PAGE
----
In The Princess Bride, outcasts and loners find true friendship. Drawing on the classic film, Ethan Nichtern offers Buddhist teachings on how to make friends with yourself and others.
OBEY FEZZIK. When Andre the Giant’s stenciled face began appearing everywhere in American cities in the 1990s, immortalized against brick and concrete in artist Shepard Fairey’s series of “OBEY” stickers, posters, and graffiti, his image suddenly became Americana.
Before his death in 1993, and before the generational rise of this movie, Andre the Giant was best known as an angry, hulking, powerful professional wrestler. But I was way more interested in his character from The Princess Bride, Fezzik. I used to imagine that the face depicted on Fairey’s authoritarian stencils was not the 7-foot, 4-inch, 520-pound World Wrestling Federation icon. Instead, these drawings were asking me to “OBEY” Fezzik.
If you visualized Fezzik, then Fairey’s work was no longer a clever send-up of an Orwellian theme. “OBEY” was, instead, a gentle reminder, a soft demand from Fezzik for loyalty and friendship, a command I was happy to follow. The WWF persona was a man to fear, the kind of giant who might throw you off a cliff if you triggered his wrath. Not Fezzik. Fezzik was on my side, your side, our side. Not just some colossus, Fezzik was a tenderhearted poet (“Anybody want a peanut?”), the kind of comrade who would carry you and several friends up the sheerest of cliffs, even the Cliffs of Insanity; or who would nurse you back to health from your brandy-amplified PTSD; or who would bring you four perfect horses exactly when you needed them to make sure you got away safely, reaching a place where no bad guys could ever find you. Fezzik was the friend of all friends.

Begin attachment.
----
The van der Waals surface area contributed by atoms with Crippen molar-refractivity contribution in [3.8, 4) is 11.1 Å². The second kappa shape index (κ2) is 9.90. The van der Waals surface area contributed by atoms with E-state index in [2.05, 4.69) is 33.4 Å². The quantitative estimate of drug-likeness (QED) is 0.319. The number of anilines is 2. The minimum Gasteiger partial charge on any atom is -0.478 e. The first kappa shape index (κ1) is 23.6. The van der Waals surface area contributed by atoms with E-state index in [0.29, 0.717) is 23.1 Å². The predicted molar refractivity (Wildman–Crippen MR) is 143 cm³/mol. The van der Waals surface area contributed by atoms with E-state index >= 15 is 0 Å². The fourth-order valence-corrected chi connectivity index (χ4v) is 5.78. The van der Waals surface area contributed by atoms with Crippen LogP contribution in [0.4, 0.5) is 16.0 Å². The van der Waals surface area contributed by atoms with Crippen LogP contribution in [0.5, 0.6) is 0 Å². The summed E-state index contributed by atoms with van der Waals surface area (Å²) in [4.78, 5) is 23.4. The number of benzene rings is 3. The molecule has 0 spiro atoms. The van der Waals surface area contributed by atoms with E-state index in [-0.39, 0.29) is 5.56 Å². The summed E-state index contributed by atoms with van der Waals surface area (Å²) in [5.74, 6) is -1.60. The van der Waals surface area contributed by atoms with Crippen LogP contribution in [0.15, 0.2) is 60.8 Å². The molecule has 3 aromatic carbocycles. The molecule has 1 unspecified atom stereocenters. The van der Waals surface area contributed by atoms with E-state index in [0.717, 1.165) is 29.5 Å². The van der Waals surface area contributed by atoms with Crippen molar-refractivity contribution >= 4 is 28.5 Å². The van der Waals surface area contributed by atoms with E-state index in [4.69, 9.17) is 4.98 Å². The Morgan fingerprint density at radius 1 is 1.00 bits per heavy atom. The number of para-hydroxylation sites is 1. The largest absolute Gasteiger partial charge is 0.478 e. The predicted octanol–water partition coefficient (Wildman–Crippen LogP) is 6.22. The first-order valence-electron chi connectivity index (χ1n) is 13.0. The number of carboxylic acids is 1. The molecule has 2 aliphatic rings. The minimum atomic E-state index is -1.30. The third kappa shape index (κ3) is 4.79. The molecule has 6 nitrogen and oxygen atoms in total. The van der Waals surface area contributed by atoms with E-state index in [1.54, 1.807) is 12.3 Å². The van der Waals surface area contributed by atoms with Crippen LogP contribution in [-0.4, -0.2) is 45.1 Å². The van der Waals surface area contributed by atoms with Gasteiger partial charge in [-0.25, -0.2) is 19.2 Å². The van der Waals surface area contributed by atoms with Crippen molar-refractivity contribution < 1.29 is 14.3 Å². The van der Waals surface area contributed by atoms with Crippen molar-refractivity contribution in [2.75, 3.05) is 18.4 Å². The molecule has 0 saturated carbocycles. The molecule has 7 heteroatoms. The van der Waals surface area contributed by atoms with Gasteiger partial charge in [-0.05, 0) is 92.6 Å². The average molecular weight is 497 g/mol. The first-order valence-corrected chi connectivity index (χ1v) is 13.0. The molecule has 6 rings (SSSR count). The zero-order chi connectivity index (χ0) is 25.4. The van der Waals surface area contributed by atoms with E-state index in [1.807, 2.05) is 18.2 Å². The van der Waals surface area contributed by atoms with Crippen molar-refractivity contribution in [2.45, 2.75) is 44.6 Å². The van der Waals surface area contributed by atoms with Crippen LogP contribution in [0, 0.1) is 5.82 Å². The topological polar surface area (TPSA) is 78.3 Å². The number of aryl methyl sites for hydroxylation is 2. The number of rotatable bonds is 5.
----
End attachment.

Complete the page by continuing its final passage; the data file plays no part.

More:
The Princess Bride is, first and foremost, a story of friendship. More specifically, it is a story of loners who finally find their real pals. It tells of an unforeseen “bromance,” one of the greatest bromances ever to inhabit the silver screen. Their friendship begins with a post-traumatic, mercenaries-turned-besties alliance between the Turkish giant Fezzik and the Spaniard Inigo Montoya. This partnership later includes Westley, the Farmboy turned Dread Pirate Roberts turned back into Westley again.